Shades of ‘The Tell-tale Heart’ – I sit in my den, banging away at the laptop, listening to the clock tick and getting antsier by the moment.
Maybe it’s the coffee?
I want to publish ‘The Emissary’ right this very moment. I was up until two A.M. working on the prologue and the blurb. I’ve handed it off for a final read-through to some trusted readers – and the copy editor – for one-last-look-before-I-pull-the-trigger.
I tried to clean stalls yesterday – didn’t get very far. However, it was progress. Top it all off – I’ve got a freaking cold – on Easter Sunday, AND I’m out of chocoate!
Not that I’m whining (whinging for my UK friends) mind you.
There always seems to be those last-minute tweaks: A bit of this, a dash of that, a missed word, a comma misplaced. And for dyslexics like myself, the possibility that I didn’t catch a correction. (Maybe it’s old age and blindness, not dyslexia?)
I’m excited to have this little action-adventure story out into the world. It’s a fun read, very ‘Girl-Power’ for horsewomen and the guys will like it too. (No mushy stuff…in Part 1). I think the understory, the difference between our ‘techno-dependent’ culture and a the ‘Earth-first’ application of that technology, will come out without sounding preachy. The women of Dunvegan have embraced the need to turn back the clock – while the men of Fort Chatten cling to technology that will quickly wear out.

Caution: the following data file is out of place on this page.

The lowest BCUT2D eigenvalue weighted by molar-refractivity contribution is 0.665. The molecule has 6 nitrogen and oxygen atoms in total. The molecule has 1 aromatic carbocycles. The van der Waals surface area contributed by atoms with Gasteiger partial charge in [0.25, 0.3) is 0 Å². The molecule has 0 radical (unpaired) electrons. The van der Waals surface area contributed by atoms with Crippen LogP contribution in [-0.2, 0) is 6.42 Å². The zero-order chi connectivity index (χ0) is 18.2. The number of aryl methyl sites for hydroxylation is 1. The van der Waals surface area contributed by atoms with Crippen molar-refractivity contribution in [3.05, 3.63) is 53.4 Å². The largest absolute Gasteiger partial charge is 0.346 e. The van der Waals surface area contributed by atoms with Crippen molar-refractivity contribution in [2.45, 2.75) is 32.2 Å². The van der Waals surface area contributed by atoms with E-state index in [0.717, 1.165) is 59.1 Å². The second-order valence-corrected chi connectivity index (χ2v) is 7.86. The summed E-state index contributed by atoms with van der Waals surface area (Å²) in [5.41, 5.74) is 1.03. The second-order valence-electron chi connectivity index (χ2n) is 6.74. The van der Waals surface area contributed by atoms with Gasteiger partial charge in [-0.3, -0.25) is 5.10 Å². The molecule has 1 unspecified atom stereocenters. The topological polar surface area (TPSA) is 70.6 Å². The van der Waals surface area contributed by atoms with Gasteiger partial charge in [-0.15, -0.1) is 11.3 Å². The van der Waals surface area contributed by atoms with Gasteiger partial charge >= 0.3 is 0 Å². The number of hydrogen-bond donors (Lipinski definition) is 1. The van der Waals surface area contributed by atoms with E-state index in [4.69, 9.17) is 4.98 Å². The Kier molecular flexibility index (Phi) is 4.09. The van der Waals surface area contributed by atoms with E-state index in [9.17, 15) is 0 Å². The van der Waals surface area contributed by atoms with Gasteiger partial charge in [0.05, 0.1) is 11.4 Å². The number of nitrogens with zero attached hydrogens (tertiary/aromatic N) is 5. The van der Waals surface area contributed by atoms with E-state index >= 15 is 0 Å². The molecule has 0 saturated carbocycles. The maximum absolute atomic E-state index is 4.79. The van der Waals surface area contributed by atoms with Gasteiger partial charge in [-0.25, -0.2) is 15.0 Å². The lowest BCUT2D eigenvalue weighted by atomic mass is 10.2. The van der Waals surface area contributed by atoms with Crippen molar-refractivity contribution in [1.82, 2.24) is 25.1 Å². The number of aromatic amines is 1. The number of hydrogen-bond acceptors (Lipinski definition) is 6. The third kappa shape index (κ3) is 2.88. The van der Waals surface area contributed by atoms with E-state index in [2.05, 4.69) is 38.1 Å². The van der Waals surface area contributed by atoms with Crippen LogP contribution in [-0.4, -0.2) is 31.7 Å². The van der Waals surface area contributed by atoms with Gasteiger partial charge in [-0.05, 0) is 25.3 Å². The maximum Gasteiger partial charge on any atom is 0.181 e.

One might be able to recycle bullet casings, but the technology that created the refined gunpowder is gone, along with 80% of the population. One might be able to distill alcohol to fuel a truck, but the parts will wear out. There is always a more successful scavenger up the food chain – so things like gas, tires, bullets and food become instantly scarse – and get more expensive with every day that passes. Meanwhile, currency has lost it’s value, credit cards are useless and without fuel and fertilizer – where does food come from?
Not long ago – I expressed the opinion that Dystopian has a hold on us because there is an inner ‘wild beast’ that wants to shed the trappings of civilization and roam free once again. We each have a wild side – one that wants to hunt, gather and howl at the moon. That’s why we grow restless in spring – it’s time to pack up and migrate to fresh grass and new places.
Well, this spring is late – someone needs to shoot the groundhog.
Meanwhile, the clock ticks and I’m chomping at the bit.